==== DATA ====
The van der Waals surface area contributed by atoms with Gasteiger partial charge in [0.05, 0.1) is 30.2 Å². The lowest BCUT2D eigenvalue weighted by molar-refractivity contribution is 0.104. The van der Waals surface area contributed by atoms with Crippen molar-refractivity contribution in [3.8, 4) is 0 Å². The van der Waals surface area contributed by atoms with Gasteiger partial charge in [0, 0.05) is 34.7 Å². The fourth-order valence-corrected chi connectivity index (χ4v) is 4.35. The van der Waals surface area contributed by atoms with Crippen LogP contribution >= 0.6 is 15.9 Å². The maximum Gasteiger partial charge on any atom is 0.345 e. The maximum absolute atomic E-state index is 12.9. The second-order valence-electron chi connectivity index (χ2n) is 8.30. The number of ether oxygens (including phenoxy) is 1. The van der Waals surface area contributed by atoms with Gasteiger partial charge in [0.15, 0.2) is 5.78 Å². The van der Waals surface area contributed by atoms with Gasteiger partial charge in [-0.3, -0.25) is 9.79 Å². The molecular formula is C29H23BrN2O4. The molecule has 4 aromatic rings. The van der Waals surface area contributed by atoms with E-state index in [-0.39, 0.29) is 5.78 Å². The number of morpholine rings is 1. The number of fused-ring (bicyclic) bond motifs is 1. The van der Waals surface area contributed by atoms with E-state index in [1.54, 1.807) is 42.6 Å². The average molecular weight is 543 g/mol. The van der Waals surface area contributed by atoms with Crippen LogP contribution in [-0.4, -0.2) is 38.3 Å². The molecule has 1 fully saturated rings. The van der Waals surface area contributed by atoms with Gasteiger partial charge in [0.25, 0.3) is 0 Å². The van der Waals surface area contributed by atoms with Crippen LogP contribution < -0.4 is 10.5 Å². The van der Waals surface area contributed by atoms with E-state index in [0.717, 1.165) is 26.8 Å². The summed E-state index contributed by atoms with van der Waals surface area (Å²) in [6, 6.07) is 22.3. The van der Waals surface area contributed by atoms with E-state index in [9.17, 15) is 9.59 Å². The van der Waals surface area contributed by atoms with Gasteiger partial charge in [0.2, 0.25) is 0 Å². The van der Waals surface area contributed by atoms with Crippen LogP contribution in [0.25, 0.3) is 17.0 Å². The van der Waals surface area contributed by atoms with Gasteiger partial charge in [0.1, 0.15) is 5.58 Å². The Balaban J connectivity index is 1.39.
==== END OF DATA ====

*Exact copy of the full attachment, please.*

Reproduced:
The van der Waals surface area contributed by atoms with Gasteiger partial charge in [0.05, 0.1) is 30.2 Å². The lowest BCUT2D eigenvalue weighted by molar-refractivity contribution is 0.104. The van der Waals surface area contributed by atoms with Crippen molar-refractivity contribution in [3.8, 4) is 0 Å². The van der Waals surface area contributed by atoms with Gasteiger partial charge in [0, 0.05) is 34.7 Å². The fourth-order valence-corrected chi connectivity index (χ4v) is 4.35. The van der Waals surface area contributed by atoms with Crippen LogP contribution >= 0.6 is 15.9 Å². The maximum Gasteiger partial charge on any atom is 0.345 e. The maximum absolute atomic E-state index is 12.9. The second-order valence-electron chi connectivity index (χ2n) is 8.30. The number of ether oxygens (including phenoxy) is 1. The van der Waals surface area contributed by atoms with Gasteiger partial charge in [0.15, 0.2) is 5.78 Å². The van der Waals surface area contributed by atoms with Gasteiger partial charge in [-0.3, -0.25) is 9.79 Å². The molecular formula is C29H23BrN2O4. The molecule has 4 aromatic rings. The van der Waals surface area contributed by atoms with E-state index in [-0.39, 0.29) is 5.78 Å². The number of morpholine rings is 1. The number of fused-ring (bicyclic) bond motifs is 1. The van der Waals surface area contributed by atoms with E-state index in [1.54, 1.807) is 42.6 Å². The average molecular weight is 543 g/mol. The van der Waals surface area contributed by atoms with Crippen LogP contribution in [-0.4, -0.2) is 38.3 Å². The molecule has 1 fully saturated rings. The van der Waals surface area contributed by atoms with Gasteiger partial charge in [0.25, 0.3) is 0 Å². The van der Waals surface area contributed by atoms with Crippen LogP contribution < -0.4 is 10.5 Å². The van der Waals surface area contributed by atoms with E-state index in [0.717, 1.165) is 26.8 Å². The summed E-state index contributed by atoms with van der Waals surface area (Å²) in [6, 6.07) is 22.3. The van der Waals surface area contributed by atoms with E-state index in [9.17, 15) is 9.59 Å². The van der Waals surface area contributed by atoms with Gasteiger partial charge in [0.2, 0.25) is 0 Å². The van der Waals surface area contributed by atoms with Crippen LogP contribution in [0.25, 0.3) is 17.0 Å². The van der Waals surface area contributed by atoms with Gasteiger partial charge in [0.1, 0.15) is 5.58 Å². The Balaban J connectivity index is 1.39.